Other Free Encyclopedias » Brief Biographies » Biographies: Katie Burke (1953–) Biography - Personal to Galeazzo Ciano (1903–1944) Biography » César Chávez: 1927-1993: Labor Leader Biography - Grew Up In Poverty, Risked Life Savings To Form Union, Began Hunger Strike, Pressured By Larger Labor Union

César Chávez: 1927-1993: Labor Leader - Began Hunger Strike

growers ufwoc union boycott


Mirroring Gandhi and his promotion of passive resistance, in the midst of the boycott, Chávez embarked upon 25 days of fasting as a way to publicize his boycott around the country, and also staged protest marches as far away as Texas and other agriculture-based states that employed migrant labor. In July of 1970, 26 growers signed agreements with the UFWOC, and within a few months over 80% of the table growers had entered into union contracts with their workers, establishing equitable wages and improving living conditions. Crediting his fast for promoting the UFWOC's final negotiations, Chávez repeated the technique in later union efforts, saying in the National Catholic Reporter: "I am convinced that the truest act of courage … is to sacrifice ourselves in a totally nonviolent struggle for justice."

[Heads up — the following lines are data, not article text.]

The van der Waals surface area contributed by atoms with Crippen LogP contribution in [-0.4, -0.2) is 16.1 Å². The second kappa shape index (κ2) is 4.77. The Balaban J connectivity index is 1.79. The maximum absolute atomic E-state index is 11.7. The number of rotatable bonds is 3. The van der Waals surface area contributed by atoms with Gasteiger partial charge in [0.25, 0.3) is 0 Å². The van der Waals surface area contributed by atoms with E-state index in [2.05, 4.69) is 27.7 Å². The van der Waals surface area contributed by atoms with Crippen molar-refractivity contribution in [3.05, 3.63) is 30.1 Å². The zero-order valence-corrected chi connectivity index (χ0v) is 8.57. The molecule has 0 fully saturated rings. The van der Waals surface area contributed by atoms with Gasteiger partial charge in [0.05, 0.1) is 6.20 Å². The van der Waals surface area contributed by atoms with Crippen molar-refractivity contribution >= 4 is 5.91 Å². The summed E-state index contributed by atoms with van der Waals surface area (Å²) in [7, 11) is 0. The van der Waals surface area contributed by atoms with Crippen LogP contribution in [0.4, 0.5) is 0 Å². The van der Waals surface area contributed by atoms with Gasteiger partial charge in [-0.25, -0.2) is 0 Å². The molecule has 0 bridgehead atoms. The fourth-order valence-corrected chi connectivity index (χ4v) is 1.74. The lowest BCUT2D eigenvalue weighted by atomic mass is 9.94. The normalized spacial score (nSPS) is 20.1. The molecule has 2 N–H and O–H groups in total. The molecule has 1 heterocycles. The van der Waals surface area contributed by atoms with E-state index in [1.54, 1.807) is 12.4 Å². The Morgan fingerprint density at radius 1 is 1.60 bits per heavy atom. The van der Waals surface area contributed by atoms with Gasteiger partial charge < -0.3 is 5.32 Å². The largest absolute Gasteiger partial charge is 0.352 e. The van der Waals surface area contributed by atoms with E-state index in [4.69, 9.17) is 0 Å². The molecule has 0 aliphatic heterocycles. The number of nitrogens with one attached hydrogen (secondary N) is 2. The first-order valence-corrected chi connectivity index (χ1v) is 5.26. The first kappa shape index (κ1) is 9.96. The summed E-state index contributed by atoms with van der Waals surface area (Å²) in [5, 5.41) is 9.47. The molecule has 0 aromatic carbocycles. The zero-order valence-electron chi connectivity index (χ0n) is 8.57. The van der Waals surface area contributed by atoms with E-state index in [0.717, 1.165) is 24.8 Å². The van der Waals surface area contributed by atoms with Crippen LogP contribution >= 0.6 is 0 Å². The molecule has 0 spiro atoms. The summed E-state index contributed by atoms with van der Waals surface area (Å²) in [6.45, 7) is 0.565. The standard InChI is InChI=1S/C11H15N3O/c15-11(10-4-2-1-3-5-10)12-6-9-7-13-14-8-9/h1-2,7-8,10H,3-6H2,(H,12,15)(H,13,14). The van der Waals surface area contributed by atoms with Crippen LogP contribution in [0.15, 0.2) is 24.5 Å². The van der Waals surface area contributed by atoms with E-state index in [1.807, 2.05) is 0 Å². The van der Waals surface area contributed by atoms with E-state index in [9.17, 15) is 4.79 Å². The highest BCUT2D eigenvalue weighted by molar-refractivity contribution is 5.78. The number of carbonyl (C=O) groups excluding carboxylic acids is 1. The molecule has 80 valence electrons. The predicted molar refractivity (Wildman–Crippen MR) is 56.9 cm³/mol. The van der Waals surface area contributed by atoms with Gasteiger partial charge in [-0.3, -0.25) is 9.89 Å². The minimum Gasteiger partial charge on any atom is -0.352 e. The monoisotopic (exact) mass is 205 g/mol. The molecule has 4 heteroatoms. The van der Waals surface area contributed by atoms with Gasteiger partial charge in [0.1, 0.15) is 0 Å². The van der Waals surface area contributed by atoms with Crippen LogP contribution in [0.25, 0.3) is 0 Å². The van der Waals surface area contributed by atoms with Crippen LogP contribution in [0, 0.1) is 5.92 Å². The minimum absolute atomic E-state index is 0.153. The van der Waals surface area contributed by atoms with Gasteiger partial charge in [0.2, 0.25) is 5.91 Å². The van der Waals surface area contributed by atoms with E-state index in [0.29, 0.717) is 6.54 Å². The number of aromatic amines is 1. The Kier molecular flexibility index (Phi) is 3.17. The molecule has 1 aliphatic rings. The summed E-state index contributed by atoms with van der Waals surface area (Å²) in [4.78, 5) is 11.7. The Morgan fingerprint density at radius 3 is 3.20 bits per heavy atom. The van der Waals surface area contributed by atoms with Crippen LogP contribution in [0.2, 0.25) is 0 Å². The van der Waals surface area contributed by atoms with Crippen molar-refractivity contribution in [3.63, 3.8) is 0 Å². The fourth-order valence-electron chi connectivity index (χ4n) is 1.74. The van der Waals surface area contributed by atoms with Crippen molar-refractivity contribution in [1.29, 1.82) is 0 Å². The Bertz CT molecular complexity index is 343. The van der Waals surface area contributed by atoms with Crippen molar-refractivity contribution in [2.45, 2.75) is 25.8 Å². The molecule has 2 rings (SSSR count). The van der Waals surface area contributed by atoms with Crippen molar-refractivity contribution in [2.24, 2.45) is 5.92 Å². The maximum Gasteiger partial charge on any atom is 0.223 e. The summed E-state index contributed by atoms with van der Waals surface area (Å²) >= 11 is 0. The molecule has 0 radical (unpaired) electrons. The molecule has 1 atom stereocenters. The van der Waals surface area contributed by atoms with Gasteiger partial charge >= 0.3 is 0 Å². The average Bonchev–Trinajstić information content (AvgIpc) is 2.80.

With its first battle won, in 1970 the UFWOC focused its attention on iceberg lettuce growers in Arizona and Salinas, California, where lettuce pickers worked in unreasonable conditions for little money. Despite the collusion between growers, large corporations, and members of the Teamsters Union—then expelled from the AFL-CIO and acting independently—to derail UFWOC efforts, Chávez's initiation of a strike and nationwide boycott of California lettuce in September of 1970 ultimately brought the growers to the table—and left Chávez briefly jailed in violation of a court order against such action.

The publicity surrounding Chávez's arrest illustrated to the nation the high-pressure tactics used by growers who allied with the Teamsters as a way to undermine the efforts of UFWOC operators. One result of his arrest was the passage of the California Agricultural Labor Relations Act, which created the Agricultural Labor Relations Board. From then on union organizers had access to the field, and workers had the right to a secret ballot in union elections. Within two years the UFWOC had been legitimized; it had contracts with 147 growers and represented 50,000 farm workers.


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